Make knowledge of the Scripture your love … Live with them, meditate on them, make them the sole object of your knowledge and inquiries.
The first time I visited the Croatian Embassy on DC’s famous Embassy Row, I couldn’t help but take notice of the solitary statue of St. Jerome the Priest directly outside. St. Jerome was sculpted in bronze by artist Ivan Meštrović and originally donated to the Croatian Franciscan Fathers, as Jerome was born in the territory of Croatia and is beloved by Croatians.
The statue was captivating – the saint sat hunched over a book of scripture, one hand on his head in pondering agony and the other hand almost melting into the scriptures. A Croatian priest explained to me that the statue was meant to show how Jerome’s many long hours spent with scripture began to actually change him. His once hostile and at times even volatile nature softened and transformed into a more Christ-like persona.
This was not surprising given the many quotes about Scripture authored by St. Jerome, which have become a treasure trove in the Church. One of these most beautiful traditions of prayer, dating back as far as the 3rd century, is Lectio Divina – or Divine Reading. Scripture is of course a staple of the Church and a direct way in which we encounter the living Word of God and Second Person of the Trinity. Yet, sometimes opening the pages of Scripture can be daunting and intense (hence the pensive hand gripping St. Jerome’s head in the sculpture.) Where do I start? How do I understand what I’ve read? Most importantly, how do I know what God is saying directly to me through his word?
It’s true that the depth of scripture is comprised of layer upon layer of history, tradition, and divine inspiration. That is certainly not to be discounted. But as St. Jerome said, “The Scriptures are shallow enough for a babe to come and drink without fear of drowning and deep enough for theologians to swim in without ever reaching the bottom.” Only God could inspire a text so complete that each of us can read it and learn more about him each time we do – sometimes historically, other times exegetically, and often personally.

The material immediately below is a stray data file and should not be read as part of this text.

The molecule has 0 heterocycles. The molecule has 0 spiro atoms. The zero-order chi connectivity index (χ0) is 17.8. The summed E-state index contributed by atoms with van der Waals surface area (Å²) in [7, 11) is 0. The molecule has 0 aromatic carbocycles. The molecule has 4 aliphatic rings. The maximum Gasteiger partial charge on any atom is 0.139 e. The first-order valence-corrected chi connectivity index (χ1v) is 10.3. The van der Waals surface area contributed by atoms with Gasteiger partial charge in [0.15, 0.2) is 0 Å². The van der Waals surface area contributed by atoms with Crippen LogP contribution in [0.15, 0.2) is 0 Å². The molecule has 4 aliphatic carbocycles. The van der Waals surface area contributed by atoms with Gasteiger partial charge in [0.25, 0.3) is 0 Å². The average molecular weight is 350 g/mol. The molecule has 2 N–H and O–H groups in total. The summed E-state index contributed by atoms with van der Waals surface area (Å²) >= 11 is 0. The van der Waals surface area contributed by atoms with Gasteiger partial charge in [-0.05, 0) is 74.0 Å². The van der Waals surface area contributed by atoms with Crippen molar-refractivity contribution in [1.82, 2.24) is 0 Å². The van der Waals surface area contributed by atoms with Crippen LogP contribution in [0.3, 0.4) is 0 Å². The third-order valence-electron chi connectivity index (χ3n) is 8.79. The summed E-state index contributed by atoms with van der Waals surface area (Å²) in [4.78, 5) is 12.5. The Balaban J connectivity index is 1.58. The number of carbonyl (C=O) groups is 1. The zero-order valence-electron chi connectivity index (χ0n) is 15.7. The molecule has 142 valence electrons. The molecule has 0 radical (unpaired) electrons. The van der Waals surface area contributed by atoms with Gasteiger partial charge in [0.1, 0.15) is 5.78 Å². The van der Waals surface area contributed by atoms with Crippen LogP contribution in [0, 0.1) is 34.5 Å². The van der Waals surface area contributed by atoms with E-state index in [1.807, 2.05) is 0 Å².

Lectio Divina helps the faithful follow a basic 4-step formula of reading and digesting scripture:
- Read (Lectio)
- Meditate (Meditatio)
- Pray (Oratio)
- Contemplate (Contemplatio)
This helps the reader go beyond the words of text in front of him to the actual encounter of the Living Word of God. It guides the reader to develop a prayerful posture of contemplation, giving him inspiration and wisdom to recognize the direct divine work of Christ in his life.
This popular form of mediation has lived on among monastics through the centuries. Originating with Origen in the 3rd century, he recognized “Scripture as a Sacrament,” and encouraged its readers to seek the hidden meaning of Christ’s divine words within. With Christ as the interpretive key, this form of prayer passed from Origen, Ambrose, Augustine, the Desert Fathers, and eventually St. Benedict, who formally established it as part of his monastic rule in the 6th century.
I find it easiest to understand this form of meditation in the same light as properly enjoying a fine wine or decadent dessert – one in which you slowly smell and taste and savor with every sense you are humanly able. The delightful flavor of that deep wine or rich chocolate lingers on your taste buds for hours, and is imprinted in your memory forever. For years after you can recount every flavor of the experience, eliciting the same desire in those hearing.
This same slow and thoughtful process of reading scripture, in which you properly taste, enjoy, and digest its meaning is the most fulfilling. Begin with the gospel passage for the day or upcoming Sunday, reading it slowly and carefully – out loud if you choose. Sit quietly with the words, allowing them to be digested fully. Perhaps go back and read the gospel again, listening for what is being particularly spoken to you in this moment. Meet God in prayer, asking him to bring his word to fulfillment in your life, that you may be able to recognize and act upon it. Contemplate the depth of the meaning of the words you have just read and allow that truth to transform and continue to elevate you.
As the statue of St. Jerome so accurately portrayed, when one allows the truth of the Word to transform them, they are spiritually elevated closer to Christ in all ways. The appreciation of the experience lingers deep within us and can be easily recognized by those around us.
Lectio Divina is still alive and well in the Church today! Formalized by Carthusian monk Guigo II as a 4-rung “ladder of prayer“ in the 12th century, it has been adopted in the Carmelite Rule, along with the liturgy as a pillar of prayer for the community. The belief that scripture is necessary to properly aid meditation through Lectio Divina was again recommended by the Church in Vatican II’s Dei Verbum constitution and affirmed by Pope Benedict XVI.
Seek in reading and you will find in meditating; knock in mental prayer and it will be opened to you by contemplation.
~Guigo the Carthusian, Scala Paradisi:PL 40,998.
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